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SWAGGER, NOT STYLE

The worldwide headquarters and hindquarters of freelance writer Chris Klimek

Ages of You: Santana at Merriweather

Chris Klimek

A rare appearance by both of Los Bros. Terp coupled with the celebratory presence of Jeff made our pilgrimage to a damp Merriweather Sunday evening worthwhile. Was that John McLaughlin who joined Santana briefly onstage during the encore? I couldn't find a recent photo of McLaughlin to compare, and Santana didn't introduce him. Whomever that guy was, he could play. Review explodes into furious critical action now!

This just in: Carlos Santana likes his job better than you like yours. Seems like, anyway, on the evidence of the 60-year-old guitar legend’s soulful 2.5-hour set at a frigid Merriweather Post Pavilion Sunday night. Also: Jam bands might not be inherently evil. What else could you call his ace 11-piece, three-percussionist-powered ensemble, effortlessly marrying spicy samba to gut-punch blues to chilled jazz to scorched-Earth rawk? This one jam band that knows how to kick them out.

The Artist Spiritually Known as Devadip took the stage in a red hoodie, the only visual cue distinguishing him from his dark-clothed fellows. He left most of the singing to Andy Vargas and Tony Lindsay, but his volcanic fretwork left no doubt who was in charge . Still, his humility was refreshing, considering his career goes back to a showstopping set at Woodstock— and we don’t mean Woodstock ’94.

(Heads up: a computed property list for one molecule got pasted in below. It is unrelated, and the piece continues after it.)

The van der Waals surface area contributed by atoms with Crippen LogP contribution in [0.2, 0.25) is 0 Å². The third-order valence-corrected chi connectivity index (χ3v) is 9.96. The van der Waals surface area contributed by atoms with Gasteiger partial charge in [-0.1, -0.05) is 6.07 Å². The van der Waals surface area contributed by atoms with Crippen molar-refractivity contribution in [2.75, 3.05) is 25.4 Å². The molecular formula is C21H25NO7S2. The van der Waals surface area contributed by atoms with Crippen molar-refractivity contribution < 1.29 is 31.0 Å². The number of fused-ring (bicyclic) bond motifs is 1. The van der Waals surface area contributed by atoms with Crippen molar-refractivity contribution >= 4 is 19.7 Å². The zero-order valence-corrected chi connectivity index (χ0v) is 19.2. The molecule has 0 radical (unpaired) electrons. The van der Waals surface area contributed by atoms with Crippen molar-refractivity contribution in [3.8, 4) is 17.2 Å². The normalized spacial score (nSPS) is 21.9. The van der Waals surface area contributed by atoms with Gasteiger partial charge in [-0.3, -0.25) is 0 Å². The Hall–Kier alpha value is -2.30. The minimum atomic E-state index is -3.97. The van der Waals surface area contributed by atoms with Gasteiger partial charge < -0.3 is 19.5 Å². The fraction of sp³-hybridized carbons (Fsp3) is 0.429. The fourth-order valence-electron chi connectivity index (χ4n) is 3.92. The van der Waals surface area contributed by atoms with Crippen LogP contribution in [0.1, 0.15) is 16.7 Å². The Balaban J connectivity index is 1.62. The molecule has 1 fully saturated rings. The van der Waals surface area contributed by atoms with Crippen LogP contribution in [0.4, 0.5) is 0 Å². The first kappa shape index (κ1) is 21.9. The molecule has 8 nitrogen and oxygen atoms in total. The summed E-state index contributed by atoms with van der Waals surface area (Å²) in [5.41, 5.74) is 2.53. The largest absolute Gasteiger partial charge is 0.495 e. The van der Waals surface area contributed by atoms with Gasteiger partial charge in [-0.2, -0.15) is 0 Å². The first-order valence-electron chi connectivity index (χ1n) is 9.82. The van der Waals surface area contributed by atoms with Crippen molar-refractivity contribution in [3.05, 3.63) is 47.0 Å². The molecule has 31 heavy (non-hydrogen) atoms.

For “Soul Sacrifice,” video screens cross-cut close-ups of the real-time live performance with clips from “Woodstock” (the movie) of the then-unfamiliar band doing the same tune, 39 years earlier. The evergreen “Oye Como Va” had a visual accompaniment, too, of album covers and performance clips through the ages. With these exceptions, the beguilingly youthful guitarist had no time for nostalgia, cranking the hits from his career–rebooting 1999 “Supernatural” disc and after with as much fire as the Nixon-era warhorses.

And the set was a hit parade, bookended by 1969’s portentous “Jingo” and last year’s “Into the Night.” Between came “everything you wanna hear, Man, believe me,” in the words Santana used to chide a mellow-harshing boor who dared interrupt one of his agreeably loopy pontifications: “We are the architects of today,” Santana waxed, looking down at one of his arsenal of guitars. “We are the architects of a new dawn. In my mind’s eye, I see Barack Obama taking the day shift and Hilary Clinton taking the night shift.” Spoken like a man angling for a cabinet post — Shredmaster General? Fastest confirmation hearing ever.

— Chris Klimek

A slightly shorter version of this review appears in today's Paper of Record.